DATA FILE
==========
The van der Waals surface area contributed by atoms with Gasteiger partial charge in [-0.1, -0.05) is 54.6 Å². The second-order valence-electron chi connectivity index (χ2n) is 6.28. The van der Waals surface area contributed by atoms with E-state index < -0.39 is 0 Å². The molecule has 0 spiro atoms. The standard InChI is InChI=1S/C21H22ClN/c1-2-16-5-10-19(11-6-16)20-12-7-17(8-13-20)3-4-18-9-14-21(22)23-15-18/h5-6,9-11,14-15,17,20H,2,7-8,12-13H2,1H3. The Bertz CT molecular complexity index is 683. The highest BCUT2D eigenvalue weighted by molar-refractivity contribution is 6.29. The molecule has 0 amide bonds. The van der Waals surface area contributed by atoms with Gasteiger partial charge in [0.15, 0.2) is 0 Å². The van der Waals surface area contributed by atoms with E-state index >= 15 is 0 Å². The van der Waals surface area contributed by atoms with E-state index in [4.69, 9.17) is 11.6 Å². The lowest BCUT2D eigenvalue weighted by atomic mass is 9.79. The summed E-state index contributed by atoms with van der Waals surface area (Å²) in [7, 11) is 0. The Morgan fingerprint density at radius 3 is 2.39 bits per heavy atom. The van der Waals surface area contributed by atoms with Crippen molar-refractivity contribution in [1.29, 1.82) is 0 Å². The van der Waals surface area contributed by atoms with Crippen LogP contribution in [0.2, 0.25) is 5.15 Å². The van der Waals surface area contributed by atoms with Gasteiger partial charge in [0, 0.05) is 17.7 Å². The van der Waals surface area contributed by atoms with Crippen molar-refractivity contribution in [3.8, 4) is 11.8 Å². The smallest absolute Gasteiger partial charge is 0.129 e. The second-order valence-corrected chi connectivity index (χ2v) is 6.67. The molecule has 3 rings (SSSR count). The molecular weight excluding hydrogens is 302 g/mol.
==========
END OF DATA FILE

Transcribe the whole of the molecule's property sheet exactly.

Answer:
The van der Waals surface area contributed by atoms with Gasteiger partial charge in [-0.1, -0.05) is 54.6 Å². The second-order valence-electron chi connectivity index (χ2n) is 6.28. The van der Waals surface area contributed by atoms with E-state index < -0.39 is 0 Å². The molecule has 0 spiro atoms. The standard InChI is InChI=1S/C21H22ClN/c1-2-16-5-10-19(11-6-16)20-12-7-17(8-13-20)3-4-18-9-14-21(22)23-15-18/h5-6,9-11,14-15,17,20H,2,7-8,12-13H2,1H3. The Bertz CT molecular complexity index is 683. The highest BCUT2D eigenvalue weighted by molar-refractivity contribution is 6.29. The molecule has 0 amide bonds. The van der Waals surface area contributed by atoms with Gasteiger partial charge in [0.15, 0.2) is 0 Å². The van der Waals surface area contributed by atoms with E-state index >= 15 is 0 Å². The van der Waals surface area contributed by atoms with E-state index in [4.69, 9.17) is 11.6 Å². The lowest BCUT2D eigenvalue weighted by atomic mass is 9.79. The summed E-state index contributed by atoms with van der Waals surface area (Å²) in [7, 11) is 0. The Morgan fingerprint density at radius 3 is 2.39 bits per heavy atom. The van der Waals surface area contributed by atoms with Crippen molar-refractivity contribution in [1.29, 1.82) is 0 Å². The van der Waals surface area contributed by atoms with Crippen LogP contribution in [0.2, 0.25) is 5.15 Å². The van der Waals surface area contributed by atoms with Gasteiger partial charge in [0, 0.05) is 17.7 Å². The van der Waals surface area contributed by atoms with Crippen molar-refractivity contribution in [3.8, 4) is 11.8 Å². The smallest absolute Gasteiger partial charge is 0.129 e. The second-order valence-corrected chi connectivity index (χ2v) is 6.67. The molecule has 3 rings (SSSR count). The molecular weight excluding hydrogens is 302 g/mol.